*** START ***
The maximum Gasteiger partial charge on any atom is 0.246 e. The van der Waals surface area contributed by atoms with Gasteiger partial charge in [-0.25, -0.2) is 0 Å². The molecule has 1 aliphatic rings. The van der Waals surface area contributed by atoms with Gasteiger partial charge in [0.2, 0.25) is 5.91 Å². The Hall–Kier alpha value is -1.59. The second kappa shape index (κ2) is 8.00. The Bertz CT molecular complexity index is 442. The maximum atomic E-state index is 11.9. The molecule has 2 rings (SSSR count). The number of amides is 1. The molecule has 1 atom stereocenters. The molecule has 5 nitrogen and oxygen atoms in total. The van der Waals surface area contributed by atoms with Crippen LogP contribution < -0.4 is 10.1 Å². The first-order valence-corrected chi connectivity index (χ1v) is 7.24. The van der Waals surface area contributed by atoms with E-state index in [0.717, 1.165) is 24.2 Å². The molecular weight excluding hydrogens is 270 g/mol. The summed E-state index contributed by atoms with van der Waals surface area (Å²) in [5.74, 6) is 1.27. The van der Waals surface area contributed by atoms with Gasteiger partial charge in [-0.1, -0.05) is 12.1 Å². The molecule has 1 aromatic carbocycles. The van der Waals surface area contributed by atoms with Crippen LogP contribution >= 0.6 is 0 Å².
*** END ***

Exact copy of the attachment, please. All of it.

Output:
The maximum Gasteiger partial charge on any atom is 0.246 e. The van der Waals surface area contributed by atoms with Gasteiger partial charge in [-0.25, -0.2) is 0 Å². The molecule has 1 aliphatic rings. The van der Waals surface area contributed by atoms with Gasteiger partial charge in [0.2, 0.25) is 5.91 Å². The Hall–Kier alpha value is -1.59. The second kappa shape index (κ2) is 8.00. The Bertz CT molecular complexity index is 442. The maximum atomic E-state index is 11.9. The molecule has 2 rings (SSSR count). The number of amides is 1. The molecule has 1 atom stereocenters. The molecule has 5 nitrogen and oxygen atoms in total. The van der Waals surface area contributed by atoms with Crippen LogP contribution < -0.4 is 10.1 Å². The first-order valence-corrected chi connectivity index (χ1v) is 7.24. The van der Waals surface area contributed by atoms with E-state index in [0.717, 1.165) is 24.2 Å². The molecular weight excluding hydrogens is 270 g/mol. The summed E-state index contributed by atoms with van der Waals surface area (Å²) in [5.74, 6) is 1.27. The van der Waals surface area contributed by atoms with Gasteiger partial charge in [-0.1, -0.05) is 12.1 Å². The molecule has 1 aromatic carbocycles. The van der Waals surface area contributed by atoms with Crippen LogP contribution >= 0.6 is 0 Å².